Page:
What is consent?

02 Mar 2020

Author: John de Bono

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The Paterson Inquiry has brought renewed scrutiny of the relationship between surgeon and patient. The fifth anniversary of the Supreme Court’s landmark decision in Montgomery is a good time to review the current state of play on the law of consent and the implications for surgeons.

To understand Montgomery we need to take a step back and recognise how things used to be. In what some will still regard as the good old days, it was for the surgeon rather than the patient to decide on what treatment was required. Advice was acceptable, and a surgeon was not negligent, if he acted in accordance with the practice of a reasonable body of surgeons in the same field. In practice this meant that doctors could choose how much information to give a patient and whether to give options for alternative treatments.

This approach was endorsed by Lord Diplock in Sidaway v Board of Governors of the Bethlem Royal Hospital and the Maudsley Hospital decided in 1985. His view was that patients might be put off by a detailed discussion of risks and it was up to a doctor to decide how much information to provide:

“The only effect that mention of risks can have on the patient’s mind, if it has any at all, can be in the direction of deterring the patient from undergoing the treatment which in the expert opinion of the doctor it is in the patient’s interest to undergo.”

As an overall approach this was the highpoint of paternalism in medicine. There was also an element of snobbery in the judgment. Lord Diplock observed that if an educated patient such as a barrister or judge had any concerns about the proposed treatment he would have the ability to ask appropriate questions of his surgeon. Everyone else need not worry. Sidaway remained good law until Montgomery in 2015.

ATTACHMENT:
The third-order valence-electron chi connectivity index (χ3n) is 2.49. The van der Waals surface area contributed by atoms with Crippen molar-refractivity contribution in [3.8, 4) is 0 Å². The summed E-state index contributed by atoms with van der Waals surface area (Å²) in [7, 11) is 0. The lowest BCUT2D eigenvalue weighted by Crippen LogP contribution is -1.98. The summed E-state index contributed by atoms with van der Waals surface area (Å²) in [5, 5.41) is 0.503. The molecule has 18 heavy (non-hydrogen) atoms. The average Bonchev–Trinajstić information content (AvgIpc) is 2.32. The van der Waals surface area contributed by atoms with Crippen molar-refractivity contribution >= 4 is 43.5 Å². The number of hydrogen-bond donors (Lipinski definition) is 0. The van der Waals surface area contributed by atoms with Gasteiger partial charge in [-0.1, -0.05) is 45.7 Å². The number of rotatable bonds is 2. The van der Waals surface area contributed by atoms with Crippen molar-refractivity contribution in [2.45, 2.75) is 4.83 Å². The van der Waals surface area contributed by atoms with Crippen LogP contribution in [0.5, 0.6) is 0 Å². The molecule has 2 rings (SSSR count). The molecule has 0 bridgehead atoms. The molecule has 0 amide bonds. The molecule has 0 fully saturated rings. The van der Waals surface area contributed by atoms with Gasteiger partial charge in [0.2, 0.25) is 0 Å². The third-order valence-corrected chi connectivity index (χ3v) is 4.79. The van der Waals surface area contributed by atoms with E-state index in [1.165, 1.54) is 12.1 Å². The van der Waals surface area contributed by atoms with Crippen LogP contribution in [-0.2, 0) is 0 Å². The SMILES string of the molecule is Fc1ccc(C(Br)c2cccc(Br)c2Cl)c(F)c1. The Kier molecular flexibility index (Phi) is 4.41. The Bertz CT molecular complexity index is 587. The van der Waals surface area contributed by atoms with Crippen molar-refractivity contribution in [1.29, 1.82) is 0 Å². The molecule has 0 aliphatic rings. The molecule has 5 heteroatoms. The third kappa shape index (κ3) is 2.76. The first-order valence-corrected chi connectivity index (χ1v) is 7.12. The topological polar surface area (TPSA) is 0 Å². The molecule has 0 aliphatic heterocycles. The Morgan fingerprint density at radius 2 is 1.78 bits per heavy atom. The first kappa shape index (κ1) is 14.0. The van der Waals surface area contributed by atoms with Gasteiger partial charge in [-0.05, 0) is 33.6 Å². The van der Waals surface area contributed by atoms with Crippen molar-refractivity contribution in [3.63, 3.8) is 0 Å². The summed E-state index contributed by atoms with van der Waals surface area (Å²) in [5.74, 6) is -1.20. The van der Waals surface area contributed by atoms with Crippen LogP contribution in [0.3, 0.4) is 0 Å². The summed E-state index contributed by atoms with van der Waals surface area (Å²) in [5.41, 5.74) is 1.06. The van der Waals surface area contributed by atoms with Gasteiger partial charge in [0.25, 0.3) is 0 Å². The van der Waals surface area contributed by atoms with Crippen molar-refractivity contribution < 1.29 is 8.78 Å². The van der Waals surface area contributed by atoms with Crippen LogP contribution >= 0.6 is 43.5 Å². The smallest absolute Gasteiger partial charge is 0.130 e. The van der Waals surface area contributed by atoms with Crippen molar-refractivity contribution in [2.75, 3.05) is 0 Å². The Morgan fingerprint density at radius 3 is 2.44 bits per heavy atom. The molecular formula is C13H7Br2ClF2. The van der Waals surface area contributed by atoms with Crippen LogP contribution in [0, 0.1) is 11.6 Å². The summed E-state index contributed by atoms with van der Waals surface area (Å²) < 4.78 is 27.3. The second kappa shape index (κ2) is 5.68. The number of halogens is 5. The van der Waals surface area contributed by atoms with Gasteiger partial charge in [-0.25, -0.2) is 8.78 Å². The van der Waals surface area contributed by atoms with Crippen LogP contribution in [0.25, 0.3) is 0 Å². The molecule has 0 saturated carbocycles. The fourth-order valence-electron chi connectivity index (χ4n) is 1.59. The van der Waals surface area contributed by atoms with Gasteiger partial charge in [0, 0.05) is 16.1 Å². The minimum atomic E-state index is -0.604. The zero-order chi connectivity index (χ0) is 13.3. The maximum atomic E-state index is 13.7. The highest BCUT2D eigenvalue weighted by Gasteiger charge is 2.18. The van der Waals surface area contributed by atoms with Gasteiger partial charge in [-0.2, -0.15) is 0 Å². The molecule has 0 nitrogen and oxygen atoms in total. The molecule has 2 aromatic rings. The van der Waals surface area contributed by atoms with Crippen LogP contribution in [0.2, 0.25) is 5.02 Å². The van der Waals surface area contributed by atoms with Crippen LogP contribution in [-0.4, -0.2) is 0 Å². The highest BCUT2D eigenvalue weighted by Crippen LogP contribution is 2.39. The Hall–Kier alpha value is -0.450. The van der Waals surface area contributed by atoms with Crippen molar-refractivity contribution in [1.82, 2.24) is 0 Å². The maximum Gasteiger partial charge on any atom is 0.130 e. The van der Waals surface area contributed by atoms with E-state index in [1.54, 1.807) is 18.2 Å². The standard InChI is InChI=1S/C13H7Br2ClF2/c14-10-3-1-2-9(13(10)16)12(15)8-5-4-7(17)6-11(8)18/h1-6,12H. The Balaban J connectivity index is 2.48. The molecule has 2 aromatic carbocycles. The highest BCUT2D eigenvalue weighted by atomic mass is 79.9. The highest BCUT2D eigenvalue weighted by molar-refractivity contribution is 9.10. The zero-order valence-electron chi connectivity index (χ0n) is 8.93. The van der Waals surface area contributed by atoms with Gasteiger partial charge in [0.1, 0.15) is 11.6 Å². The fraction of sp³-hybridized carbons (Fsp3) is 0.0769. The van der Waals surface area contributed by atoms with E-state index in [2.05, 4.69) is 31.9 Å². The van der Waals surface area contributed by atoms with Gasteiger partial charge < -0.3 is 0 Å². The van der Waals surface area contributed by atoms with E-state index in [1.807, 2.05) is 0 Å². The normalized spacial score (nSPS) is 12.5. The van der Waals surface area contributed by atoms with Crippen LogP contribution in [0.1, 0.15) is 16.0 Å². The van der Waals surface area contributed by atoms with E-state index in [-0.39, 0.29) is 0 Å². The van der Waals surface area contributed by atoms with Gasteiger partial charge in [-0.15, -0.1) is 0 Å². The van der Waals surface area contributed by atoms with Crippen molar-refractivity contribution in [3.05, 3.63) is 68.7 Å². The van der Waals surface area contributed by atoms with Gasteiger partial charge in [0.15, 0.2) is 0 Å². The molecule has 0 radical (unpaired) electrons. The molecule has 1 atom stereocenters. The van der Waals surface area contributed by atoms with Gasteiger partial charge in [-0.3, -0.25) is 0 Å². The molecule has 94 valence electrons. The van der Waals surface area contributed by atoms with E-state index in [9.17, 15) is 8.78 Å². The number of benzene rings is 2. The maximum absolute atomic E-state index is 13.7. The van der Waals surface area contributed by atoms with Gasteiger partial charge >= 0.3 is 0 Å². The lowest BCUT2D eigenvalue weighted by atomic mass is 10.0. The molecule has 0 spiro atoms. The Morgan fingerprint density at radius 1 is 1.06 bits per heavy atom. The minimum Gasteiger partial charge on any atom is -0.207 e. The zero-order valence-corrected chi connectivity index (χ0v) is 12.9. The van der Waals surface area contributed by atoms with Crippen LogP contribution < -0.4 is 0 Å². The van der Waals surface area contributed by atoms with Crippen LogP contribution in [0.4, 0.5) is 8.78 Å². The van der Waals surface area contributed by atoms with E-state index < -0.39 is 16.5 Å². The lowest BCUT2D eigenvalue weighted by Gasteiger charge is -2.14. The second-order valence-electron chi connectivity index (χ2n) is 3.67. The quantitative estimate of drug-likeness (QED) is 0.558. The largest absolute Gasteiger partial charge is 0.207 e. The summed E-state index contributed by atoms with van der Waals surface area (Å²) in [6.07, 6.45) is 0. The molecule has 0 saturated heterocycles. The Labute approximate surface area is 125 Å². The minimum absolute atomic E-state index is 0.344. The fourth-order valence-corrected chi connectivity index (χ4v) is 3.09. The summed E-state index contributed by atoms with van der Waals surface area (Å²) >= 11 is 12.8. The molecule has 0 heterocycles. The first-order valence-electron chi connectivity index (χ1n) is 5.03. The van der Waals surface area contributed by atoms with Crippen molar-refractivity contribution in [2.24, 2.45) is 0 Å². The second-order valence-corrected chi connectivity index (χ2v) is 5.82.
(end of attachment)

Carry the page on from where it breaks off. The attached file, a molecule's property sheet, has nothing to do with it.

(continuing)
The facts of Montgomery are now well known. A choice had to be made between an elective caesarean section or vaginal delivery. Nadine Montgomery was short (under 5ft) and had diabetes. She therefore had a 10% risk of the birth being complicated by shoulder dystocia and if that happened there was a 10% risk of serious harm to her baby, giving a one per cent overall risk of serious injury to the baby from a vaginal delivery. Her obstetrician’s preference was for a vaginal delivery. She told to the court that she believed that if offered the choice Mrs Montgomery would have opted for the caesarean section. Mrs Montgomery duly had her vaginal delivery, the baby became stuck and suffered a serious hypoxic ischaemic brain injury.

The Supreme Court accepted that the obstetrician had acted in accordance with the practice of a reasonable body of obstetricians. Moving the goalposts significantly they found that this was no longer the correct test. The question is not whether a reasonable doctor would have offered different treatment but what a reasonable patient would want to know. If there are reasonable alternative treatments then a patient is entitled to know and to make her own choice. The court held:

“The doctor is therefore under a duty to take reasonable care to ensure that the patient is aware of any material risks involved in any recommended treatment, and of any reasonable alternative or variant treatments.”